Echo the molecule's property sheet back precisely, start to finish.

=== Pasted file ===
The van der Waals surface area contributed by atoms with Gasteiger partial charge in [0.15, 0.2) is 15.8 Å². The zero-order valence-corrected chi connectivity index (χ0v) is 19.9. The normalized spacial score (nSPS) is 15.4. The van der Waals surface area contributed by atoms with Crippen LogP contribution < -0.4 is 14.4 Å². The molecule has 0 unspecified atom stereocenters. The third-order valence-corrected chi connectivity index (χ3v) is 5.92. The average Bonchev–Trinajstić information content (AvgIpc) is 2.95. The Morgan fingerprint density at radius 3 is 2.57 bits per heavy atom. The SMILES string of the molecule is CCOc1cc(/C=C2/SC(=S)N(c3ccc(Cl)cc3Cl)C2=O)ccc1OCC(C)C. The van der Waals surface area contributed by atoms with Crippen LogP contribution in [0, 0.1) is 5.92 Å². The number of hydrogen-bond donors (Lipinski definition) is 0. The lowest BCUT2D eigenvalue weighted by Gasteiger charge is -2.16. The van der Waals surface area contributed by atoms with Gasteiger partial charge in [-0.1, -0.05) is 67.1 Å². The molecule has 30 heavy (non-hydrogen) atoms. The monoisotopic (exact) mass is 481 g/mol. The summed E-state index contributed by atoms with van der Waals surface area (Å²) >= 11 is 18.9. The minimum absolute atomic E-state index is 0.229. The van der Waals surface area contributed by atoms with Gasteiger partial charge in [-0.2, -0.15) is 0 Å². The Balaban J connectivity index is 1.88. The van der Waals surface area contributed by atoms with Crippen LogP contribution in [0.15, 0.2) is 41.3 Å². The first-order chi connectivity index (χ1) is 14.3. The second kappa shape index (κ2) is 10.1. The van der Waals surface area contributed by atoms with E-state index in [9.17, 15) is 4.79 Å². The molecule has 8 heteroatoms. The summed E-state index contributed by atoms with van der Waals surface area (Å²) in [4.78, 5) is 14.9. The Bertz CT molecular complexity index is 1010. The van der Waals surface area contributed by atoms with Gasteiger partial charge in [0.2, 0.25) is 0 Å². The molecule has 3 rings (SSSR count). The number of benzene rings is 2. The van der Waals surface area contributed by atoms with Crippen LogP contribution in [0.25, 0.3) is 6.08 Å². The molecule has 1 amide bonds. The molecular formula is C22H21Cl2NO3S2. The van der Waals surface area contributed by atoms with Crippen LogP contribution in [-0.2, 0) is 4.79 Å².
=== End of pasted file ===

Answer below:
The van der Waals surface area contributed by atoms with Gasteiger partial charge in [0.15, 0.2) is 15.8 Å². The zero-order valence-corrected chi connectivity index (χ0v) is 19.9. The normalized spacial score (nSPS) is 15.4. The van der Waals surface area contributed by atoms with Crippen LogP contribution < -0.4 is 14.4 Å². The molecule has 0 unspecified atom stereocenters. The third-order valence-corrected chi connectivity index (χ3v) is 5.92. The average Bonchev–Trinajstić information content (AvgIpc) is 2.95. The Morgan fingerprint density at radius 3 is 2.57 bits per heavy atom. The SMILES string of the molecule is CCOc1cc(/C=C2/SC(=S)N(c3ccc(Cl)cc3Cl)C2=O)ccc1OCC(C)C. The van der Waals surface area contributed by atoms with Crippen LogP contribution in [0, 0.1) is 5.92 Å². The number of hydrogen-bond donors (Lipinski definition) is 0. The lowest BCUT2D eigenvalue weighted by Gasteiger charge is -2.16. The van der Waals surface area contributed by atoms with Gasteiger partial charge in [-0.1, -0.05) is 67.1 Å². The molecule has 30 heavy (non-hydrogen) atoms. The monoisotopic (exact) mass is 481 g/mol. The summed E-state index contributed by atoms with van der Waals surface area (Å²) >= 11 is 18.9. The minimum absolute atomic E-state index is 0.229. The van der Waals surface area contributed by atoms with Gasteiger partial charge in [-0.2, -0.15) is 0 Å². The Balaban J connectivity index is 1.88. The van der Waals surface area contributed by atoms with Crippen LogP contribution in [0.15, 0.2) is 41.3 Å². The first-order chi connectivity index (χ1) is 14.3. The second kappa shape index (κ2) is 10.1. The van der Waals surface area contributed by atoms with E-state index in [9.17, 15) is 4.79 Å². The molecule has 8 heteroatoms. The summed E-state index contributed by atoms with van der Waals surface area (Å²) in [4.78, 5) is 14.9. The Bertz CT molecular complexity index is 1010. The van der Waals surface area contributed by atoms with Gasteiger partial charge in [0.2, 0.25) is 0 Å². The molecule has 3 rings (SSSR count). The number of benzene rings is 2. The van der Waals surface area contributed by atoms with Crippen LogP contribution in [0.25, 0.3) is 6.08 Å². The molecule has 1 amide bonds. The molecular formula is C22H21Cl2NO3S2. The van der Waals surface area contributed by atoms with Crippen LogP contribution in [-0.2, 0) is 4.79 Å².